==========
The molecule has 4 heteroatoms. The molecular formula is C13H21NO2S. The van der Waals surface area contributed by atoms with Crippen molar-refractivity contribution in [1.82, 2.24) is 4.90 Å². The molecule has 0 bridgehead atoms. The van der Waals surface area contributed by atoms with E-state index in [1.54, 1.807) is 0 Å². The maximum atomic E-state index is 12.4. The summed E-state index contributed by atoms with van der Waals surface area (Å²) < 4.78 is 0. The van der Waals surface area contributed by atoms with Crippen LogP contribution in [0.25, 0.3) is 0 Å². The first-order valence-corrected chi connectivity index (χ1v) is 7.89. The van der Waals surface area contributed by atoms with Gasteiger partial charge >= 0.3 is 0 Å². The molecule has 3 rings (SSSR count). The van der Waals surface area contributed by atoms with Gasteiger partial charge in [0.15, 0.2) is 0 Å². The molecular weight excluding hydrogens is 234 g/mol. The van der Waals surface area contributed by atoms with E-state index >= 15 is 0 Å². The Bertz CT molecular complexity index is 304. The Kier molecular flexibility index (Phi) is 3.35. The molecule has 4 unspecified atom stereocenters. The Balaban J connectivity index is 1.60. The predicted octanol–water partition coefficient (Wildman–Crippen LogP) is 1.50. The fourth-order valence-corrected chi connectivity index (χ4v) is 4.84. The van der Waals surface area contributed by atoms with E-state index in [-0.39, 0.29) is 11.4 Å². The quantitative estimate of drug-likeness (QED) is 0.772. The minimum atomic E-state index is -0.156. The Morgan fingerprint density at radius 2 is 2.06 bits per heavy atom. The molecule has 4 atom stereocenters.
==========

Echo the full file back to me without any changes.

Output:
The molecule has 4 heteroatoms. The molecular formula is C13H21NO2S. The van der Waals surface area contributed by atoms with Crippen molar-refractivity contribution in [1.82, 2.24) is 4.90 Å². The molecule has 0 bridgehead atoms. The van der Waals surface area contributed by atoms with E-state index in [1.54, 1.807) is 0 Å². The maximum atomic E-state index is 12.4. The summed E-state index contributed by atoms with van der Waals surface area (Å²) < 4.78 is 0. The van der Waals surface area contributed by atoms with Crippen LogP contribution in [0.25, 0.3) is 0 Å². The first-order valence-corrected chi connectivity index (χ1v) is 7.89. The van der Waals surface area contributed by atoms with Gasteiger partial charge >= 0.3 is 0 Å². The molecule has 3 rings (SSSR count). The van der Waals surface area contributed by atoms with Gasteiger partial charge in [0.15, 0.2) is 0 Å². The molecular weight excluding hydrogens is 234 g/mol. The van der Waals surface area contributed by atoms with E-state index >= 15 is 0 Å². The Bertz CT molecular complexity index is 304. The Kier molecular flexibility index (Phi) is 3.35. The molecule has 4 unspecified atom stereocenters. The Balaban J connectivity index is 1.60. The predicted octanol–water partition coefficient (Wildman–Crippen LogP) is 1.50. The fourth-order valence-corrected chi connectivity index (χ4v) is 4.84. The van der Waals surface area contributed by atoms with E-state index in [-0.39, 0.29) is 11.4 Å². The quantitative estimate of drug-likeness (QED) is 0.772. The minimum atomic E-state index is -0.156. The Morgan fingerprint density at radius 2 is 2.06 bits per heavy atom. The molecule has 4 atom stereocenters.